Sunday, May 8, 2005


I’m in some kinda pain.
Every muscle is wondering what the heck I did last night. And why.

A few years ago my boys and I lived with my parents while we waited for the perfect house to come available in Murrayville. It was hard for me, former princess of my own castle, to go back to living with the king and queen.

I was never alone. I’d discovered, once getting over the pain of being dumped, that I really liked being by myself every now and then.
But living in a house with one’s parents and on a piece of property were there were a couple of renters, made it difficult finding “Jane space”. I craved it. I was desperate for it. I was getting kinda grumpy without it.

So that Christmas, Christmas Day of ’02, with my kids at their dad's, and my parents at Cultus, I relished in 24 hours of absolute freedom. I stayed in my pajamas all day. I had control of the TV remote for the first time in months. I wrote for 4 hours, without interruption. I accepted a dinner invitation. And then, when I got back to the palace, I turned on my music.

MY music. The stuff that makes me feel good. The sounds that stir something deep inside my soul. The tunes that make me happy. The melodies that make me want to dance. The songs that make me wanna rock.

It was well after midnight. The guy who lived upstairs was listening to the Dixie Chicks at full volume. I was hoping the guy in the barn was staying there, not out wandering in the yard when I turned up Collective Soul’s December and started to boogie. There were no curtains on any of the windows so at first I hid in a corner as I swayed. By the time my 6th favourite song came on I was using the entire first floor of the house jivin’, hoppin’, boppin’ and full out rockin’.

I must’ve been down a quart or two of much needed oil. Felt like I’d just been given an tune up, and now I was good to go.

The following day, I picked up my kids on the way to the lake to celebrate Christmas with the rest of my family. I know we all exchanged gifts. And I probably got some pretty good ones. I usually do. But the one present I received from my mom that knocked the wind out of me was a small book. Within seconds of removing the wrapping paper I was in tears. It was perfect. So very appropriate. And exquisitely timed. It was entitled, “I Hope you Dance.”

It was an illustrated version of the song lyrics written by Mark D Sanders and Tia Sillers, (copyright 2000):
I Hope You Dance

I hope you never lose your sense of wonder
You get your fill to eat but always keep that hunger
May you never take one single breath forgranted
God forbid love ever leaves you empty-handed
I hope you still feel small when you stand beside the ocean
Whenever one door closes I hope one more opens
Promise me that you’ll give faith a fighting chance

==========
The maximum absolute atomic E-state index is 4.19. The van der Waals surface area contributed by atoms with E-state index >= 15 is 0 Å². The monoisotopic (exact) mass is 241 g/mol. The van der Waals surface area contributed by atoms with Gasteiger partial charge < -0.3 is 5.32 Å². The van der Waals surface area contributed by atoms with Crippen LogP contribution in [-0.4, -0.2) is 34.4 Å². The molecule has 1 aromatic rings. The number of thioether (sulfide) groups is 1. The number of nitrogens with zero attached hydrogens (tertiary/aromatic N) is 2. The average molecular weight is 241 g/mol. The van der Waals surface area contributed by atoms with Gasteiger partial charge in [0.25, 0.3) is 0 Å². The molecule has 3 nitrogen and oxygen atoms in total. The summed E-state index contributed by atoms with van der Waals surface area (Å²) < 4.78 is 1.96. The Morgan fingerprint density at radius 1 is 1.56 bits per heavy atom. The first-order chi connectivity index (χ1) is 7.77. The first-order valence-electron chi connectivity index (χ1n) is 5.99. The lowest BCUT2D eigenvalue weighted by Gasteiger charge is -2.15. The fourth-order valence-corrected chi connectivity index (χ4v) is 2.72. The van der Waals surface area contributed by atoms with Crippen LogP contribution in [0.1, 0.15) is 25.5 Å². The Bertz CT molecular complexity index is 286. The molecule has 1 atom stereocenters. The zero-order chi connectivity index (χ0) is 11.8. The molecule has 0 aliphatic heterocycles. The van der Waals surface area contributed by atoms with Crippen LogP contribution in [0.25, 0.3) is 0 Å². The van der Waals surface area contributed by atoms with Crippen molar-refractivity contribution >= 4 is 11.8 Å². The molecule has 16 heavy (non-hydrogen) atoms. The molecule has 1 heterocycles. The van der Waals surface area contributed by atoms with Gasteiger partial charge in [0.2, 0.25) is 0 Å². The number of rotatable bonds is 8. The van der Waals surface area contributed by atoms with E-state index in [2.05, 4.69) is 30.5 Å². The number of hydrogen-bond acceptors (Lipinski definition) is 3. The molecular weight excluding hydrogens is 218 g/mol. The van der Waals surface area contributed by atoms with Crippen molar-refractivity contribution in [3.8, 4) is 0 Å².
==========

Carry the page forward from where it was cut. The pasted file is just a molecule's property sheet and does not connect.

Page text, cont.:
And when you get choice to sit it out or dance
I hope you dance
I hope you never fear those mountains in the distance
Never settle for the path of least resistance
Livin’ might mean takin’ chances but they’re worth takin’
Lovin’ might be a mistake but it’s worth makin’
Don’t let some hell-bent heart leave you bitter
When you come close to sellin’ out reconsider
Give the heavens above more than just a passing glance
And when you get the choice to sit it out or dance
I hope you dance… I hope you dance
Time is a wheel in constant motion always rolling us along
Tell me who wants to look back on their years and wonder
Where those years have gone
I hope you dance
I hope you dance

I went to a wedding yesterday.
Mostly I don’t like weddings. Not because I’m bitter and negative about marriage or love or anything.

It’s just that usually these celebrations are really long days spent in dress-up clothes. And almost always anyone my age is accompanied by their spouse. I’m that awkward single person that ruins seating plans.

But I sucked it up and went anyways.
I made myself useful. I transported floral arrangements. I helped decorate and set up the reception. And when, during the dinner, it became obvious that the powerpoint presentation wouldn’t work unless someone zipped out to Future Shop to buy a 20 foot audio cable, I did that too.

After dinner was done, the toasts were toasted and the grandparents had left the building, the DJ fired up his music machine. Couples took to the dance floor and I proceeded to clear tables. Groupy type songs, like YMCA, blared through the speakers and I continued to pack up the decorations. Eighties music vibrated off the dance floor while I looked for boxes for the candle holders.

And then Bryan Adams, with his raw, sexy voice, started singing about the summer of ’69 – and I couldn’t sit it out any longer.
I kicked off my shoes and danced.
For hours. I knew every song, from Bob Seger, to Bare Naked Ladies. From Billy Idol to Kenny Loggins. So did everyone else. This was our music.

I knew everyone on the dance floor… it was only us 40-something –year-olds dancing. And laughing. And sweating.
By midnight, there were 10 of us left. Slowly rockin’ with the tunes. And smiling.

It’s Mother’s Day now – and I’m in some kinda pain.
Oy vey.
Every muscle is wondering what the heck I did last night.

I danced. That’s what.


Anonymous said...

Way to go Jane, I'm glad you danced! You are an inspiration to me.

Christine said...

Tried to send you a comment yesterday and it didn't work. I so wanted to say how proud I was of you too -- for moving past such disappointment and heartache. Keep on dancing. You deserve it and God wants you to kick up your heels and laugh with joy. :) You are an inspiration to many.